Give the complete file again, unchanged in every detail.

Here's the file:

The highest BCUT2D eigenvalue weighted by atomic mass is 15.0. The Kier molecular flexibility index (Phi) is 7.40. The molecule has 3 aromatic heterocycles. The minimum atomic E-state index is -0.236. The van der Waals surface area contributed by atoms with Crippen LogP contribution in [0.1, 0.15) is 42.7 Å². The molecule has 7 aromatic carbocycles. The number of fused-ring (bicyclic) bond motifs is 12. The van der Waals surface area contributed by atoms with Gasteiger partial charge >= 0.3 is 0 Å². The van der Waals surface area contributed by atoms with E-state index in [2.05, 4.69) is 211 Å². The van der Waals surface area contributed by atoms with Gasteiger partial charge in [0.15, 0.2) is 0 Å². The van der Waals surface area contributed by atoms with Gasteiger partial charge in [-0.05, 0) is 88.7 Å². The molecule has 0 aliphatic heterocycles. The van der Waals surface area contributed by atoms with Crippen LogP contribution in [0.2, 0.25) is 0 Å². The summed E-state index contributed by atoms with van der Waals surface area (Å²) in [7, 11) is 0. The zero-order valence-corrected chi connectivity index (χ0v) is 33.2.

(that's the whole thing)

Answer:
The highest BCUT2D eigenvalue weighted by atomic mass is 15.0. The Kier molecular flexibility index (Phi) is 7.40. The molecule has 3 aromatic heterocycles. The minimum atomic E-state index is -0.236. The van der Waals surface area contributed by atoms with Crippen LogP contribution in [0.1, 0.15) is 42.7 Å². The molecule has 7 aromatic carbocycles. The number of fused-ring (bicyclic) bond motifs is 12. The van der Waals surface area contributed by atoms with Gasteiger partial charge >= 0.3 is 0 Å². The van der Waals surface area contributed by atoms with E-state index in [2.05, 4.69) is 211 Å². The van der Waals surface area contributed by atoms with Gasteiger partial charge in [0.15, 0.2) is 0 Å². The van der Waals surface area contributed by atoms with Gasteiger partial charge in [-0.05, 0) is 88.7 Å². The molecule has 0 aliphatic heterocycles. The van der Waals surface area contributed by atoms with Crippen LogP contribution in [0.2, 0.25) is 0 Å². The summed E-state index contributed by atoms with van der Waals surface area (Å²) in [7, 11) is 0. The zero-order valence-corrected chi connectivity index (χ0v) is 33.2.